Month: October 2005

SBTC crews served half-million meals following Katrina, Rita




Through mid-October, 519 disaster relief volunteers from Southern Baptists of Texas Convention churches had been deployed in the aftermath of hurricanes Katrina and Rita.

The volunteers?not including those working in the Houston Astrodome and Convention Center following Katrina?provided 562,205 meals to rescue and relief workers and evacuees in Louisiana and Texas, said SBTC Missions Director Robby Partain.

Nationally, Southern Baptists served an estimated 7.3 million meals in the Gulf Coast states following the hurricanes, Baptist Press reported.

Additionally, SBTC chainsaw crews completed 187 jobs in hurricane-damaged areas and SBTC chaplains counseled with at least 140 hurricane victims, Partain reported.

“Katrina and Rita have been the most challenging events we have participated in, and our Disaster Relief personnel have performed wonderfully,” Partain said.

Feeding operations in Port Arthur and elsewhere have ceased as electricity and residents began returning, but “we’re possibly looking at another two months of chainsaw and debris removal,” he said.

Additionally, SBTC mud-out recovery units may be used where water and mud damaged structures, Partain said.

SBTC staffer takes Hurricane recovery special assignment




SBTC Missions Services Associate Gibbie McMillan has been placed on special assignment with hurricane recovery.

McMillan, who has directed disaster relief efforts for the SBTC, will handle the assessment of needs and disbursement of donations to the affected areas. More than $1 million has been donated for disaster relief through the Southern Baptists of Texas Convention. McMillan will be working in nine recovery areas:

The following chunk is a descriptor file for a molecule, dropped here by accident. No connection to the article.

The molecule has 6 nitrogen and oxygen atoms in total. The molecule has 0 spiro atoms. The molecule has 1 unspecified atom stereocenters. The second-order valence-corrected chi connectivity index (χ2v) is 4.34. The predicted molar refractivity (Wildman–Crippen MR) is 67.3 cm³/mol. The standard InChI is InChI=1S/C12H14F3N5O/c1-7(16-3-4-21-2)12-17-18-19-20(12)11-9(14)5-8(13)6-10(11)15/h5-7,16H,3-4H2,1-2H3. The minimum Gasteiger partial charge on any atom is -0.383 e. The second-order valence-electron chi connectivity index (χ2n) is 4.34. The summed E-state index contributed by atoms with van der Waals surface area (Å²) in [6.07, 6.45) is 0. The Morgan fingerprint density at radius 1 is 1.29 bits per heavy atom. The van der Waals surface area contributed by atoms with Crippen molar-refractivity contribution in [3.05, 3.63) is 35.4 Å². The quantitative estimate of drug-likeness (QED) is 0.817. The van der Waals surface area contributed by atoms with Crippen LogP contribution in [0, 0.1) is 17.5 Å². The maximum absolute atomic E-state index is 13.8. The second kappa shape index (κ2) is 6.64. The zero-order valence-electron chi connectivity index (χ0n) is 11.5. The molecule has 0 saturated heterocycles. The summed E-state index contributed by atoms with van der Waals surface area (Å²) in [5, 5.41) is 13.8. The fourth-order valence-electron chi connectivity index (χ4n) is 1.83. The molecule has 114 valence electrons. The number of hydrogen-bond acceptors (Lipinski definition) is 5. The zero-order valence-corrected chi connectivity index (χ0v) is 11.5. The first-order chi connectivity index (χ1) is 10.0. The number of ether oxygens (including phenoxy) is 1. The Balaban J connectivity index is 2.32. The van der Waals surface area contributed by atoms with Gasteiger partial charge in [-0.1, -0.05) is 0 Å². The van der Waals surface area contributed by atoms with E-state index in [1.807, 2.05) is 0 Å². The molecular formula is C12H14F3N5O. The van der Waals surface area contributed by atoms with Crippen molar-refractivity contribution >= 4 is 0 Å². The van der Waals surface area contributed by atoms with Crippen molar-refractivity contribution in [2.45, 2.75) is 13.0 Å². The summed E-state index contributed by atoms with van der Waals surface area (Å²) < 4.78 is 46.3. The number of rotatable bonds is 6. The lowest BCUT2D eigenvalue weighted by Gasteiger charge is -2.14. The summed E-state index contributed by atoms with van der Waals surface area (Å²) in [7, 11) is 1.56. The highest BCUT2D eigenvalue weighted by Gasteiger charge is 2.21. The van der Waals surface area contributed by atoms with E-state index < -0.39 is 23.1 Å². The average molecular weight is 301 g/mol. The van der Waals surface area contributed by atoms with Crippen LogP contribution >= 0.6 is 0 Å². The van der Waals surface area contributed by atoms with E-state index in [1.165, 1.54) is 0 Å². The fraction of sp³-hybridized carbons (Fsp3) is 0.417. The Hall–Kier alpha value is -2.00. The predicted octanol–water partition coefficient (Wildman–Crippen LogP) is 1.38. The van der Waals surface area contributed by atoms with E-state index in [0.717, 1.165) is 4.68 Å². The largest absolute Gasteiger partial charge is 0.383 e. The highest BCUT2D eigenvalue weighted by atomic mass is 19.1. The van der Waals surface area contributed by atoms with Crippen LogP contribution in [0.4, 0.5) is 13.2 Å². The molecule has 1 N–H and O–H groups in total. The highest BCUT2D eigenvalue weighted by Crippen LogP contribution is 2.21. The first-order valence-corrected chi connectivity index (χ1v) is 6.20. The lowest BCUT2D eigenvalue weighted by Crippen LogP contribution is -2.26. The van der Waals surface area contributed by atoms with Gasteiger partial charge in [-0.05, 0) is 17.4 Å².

?Financial assistance for associate pastors and church staff;

?Church loan information through the North American Mission Board;

? “Adopt a Church” efforts to help damaged churches recovery;

?Insurance and annuity information through GuideStone;

?Liaison for “Adopt a Church” with the Louisiana Baptist Convention;

?Networking through pastors/churches in affected areas;

?SBTC assistance in New Orleans Seminary recovery;

?Working with associations in their recovery efforts;

?Working with SBTC evangelism team in providing evangelism resources to churches in the affected areas.

Jim Richards, SBTC executive director, commended the work of McMillan by saying, “Because of Gibbie, SBTC was able to make a powerful and quick response to hurricanes Katrina and Rita. Now, we are calling upon him again to lead in the rebuilding effort as the SBTC representative to those affected.”

McMillan may be reached at hurricanerecovery@sbtexas.com or toll free at 1-877-953-7282.

ONE MAN, ONE WOMAN?

As the Nov. 8 election nears, supporters of a state constitutional amendment to protect traditional marriage in Texas are not assuming victory.

“Last week we spoke to a group of retired teachers, who were a pretty savvy group,” state Rep. Warren Chisum (R-Pampa), the amendment’s author, told the TEXAN. “Some of them didn’t know there was an election, much less anything about the significance of Proposition 2 being (on the ballot). I’m afraid at this point we don’t have the word out adequately.”